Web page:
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Ulysses

Ulysses

by Alfred, Lord Tennyson

Analysis: What's Up With the Title?

"Ulysses" is the Roman name for the Greek hero Odysseus, the mythical king of Ithaca who fought in the Trojan War alongside Achilles, Agamemnon, Menelaus, and others. He spent ten years fighting in the war, and then spent another ten years trying to get home! The Greek poet Homer wrote about Odysseus and the Trojan War in the Iliad, while his other epic poem the Odyssey is all about Odysseus's journey home.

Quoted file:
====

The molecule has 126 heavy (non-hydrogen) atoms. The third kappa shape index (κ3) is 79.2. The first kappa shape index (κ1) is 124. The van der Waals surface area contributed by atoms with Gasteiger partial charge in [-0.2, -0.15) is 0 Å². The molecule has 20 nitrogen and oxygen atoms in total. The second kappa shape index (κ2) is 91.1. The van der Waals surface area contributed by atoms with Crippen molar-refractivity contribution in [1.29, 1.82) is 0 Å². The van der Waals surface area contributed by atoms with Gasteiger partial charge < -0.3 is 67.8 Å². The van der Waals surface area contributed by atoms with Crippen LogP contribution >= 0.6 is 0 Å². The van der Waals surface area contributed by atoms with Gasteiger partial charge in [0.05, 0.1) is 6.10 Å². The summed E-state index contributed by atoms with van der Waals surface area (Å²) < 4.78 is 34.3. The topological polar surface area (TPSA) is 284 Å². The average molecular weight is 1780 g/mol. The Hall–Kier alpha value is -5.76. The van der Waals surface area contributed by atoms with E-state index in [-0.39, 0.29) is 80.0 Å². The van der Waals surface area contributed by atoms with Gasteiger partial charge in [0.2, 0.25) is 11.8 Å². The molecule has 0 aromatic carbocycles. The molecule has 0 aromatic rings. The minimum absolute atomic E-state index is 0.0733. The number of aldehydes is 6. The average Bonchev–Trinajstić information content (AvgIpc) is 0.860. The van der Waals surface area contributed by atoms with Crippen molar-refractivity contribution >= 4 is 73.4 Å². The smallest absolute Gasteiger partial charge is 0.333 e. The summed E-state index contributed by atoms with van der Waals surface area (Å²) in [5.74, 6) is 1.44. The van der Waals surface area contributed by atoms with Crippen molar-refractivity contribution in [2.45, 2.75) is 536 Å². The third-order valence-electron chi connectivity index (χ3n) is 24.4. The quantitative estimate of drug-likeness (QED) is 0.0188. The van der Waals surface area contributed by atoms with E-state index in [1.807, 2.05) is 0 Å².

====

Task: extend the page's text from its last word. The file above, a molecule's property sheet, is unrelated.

Despite Odysseus' cunning – he's often referred to as "wily" or "crafty" Ulysses, and the whole Trojan Horse thing was his idea – it still takes him a while to combat all the monsters and near-death experiences the gods throw in his way.

In other versions of the story, Ulysses is in no rush to get home; in fact, he's willing to keep battling strange creatures and risk death in order to keep sailing. Both versions of the story of Ulysses are evoked in the poem; Ulysses is at home in Ithaca (Homer), but realizes he's bored and wants to keep exploring the world, even if it kills him (other versions). Getting home and resting up for a while is an important step, but so is getting back out there. Ulysses is like a football player who gets injured, goes to the locker room to get taped up, and opts go back in the game rather than spend the rest of it on the sidelines.

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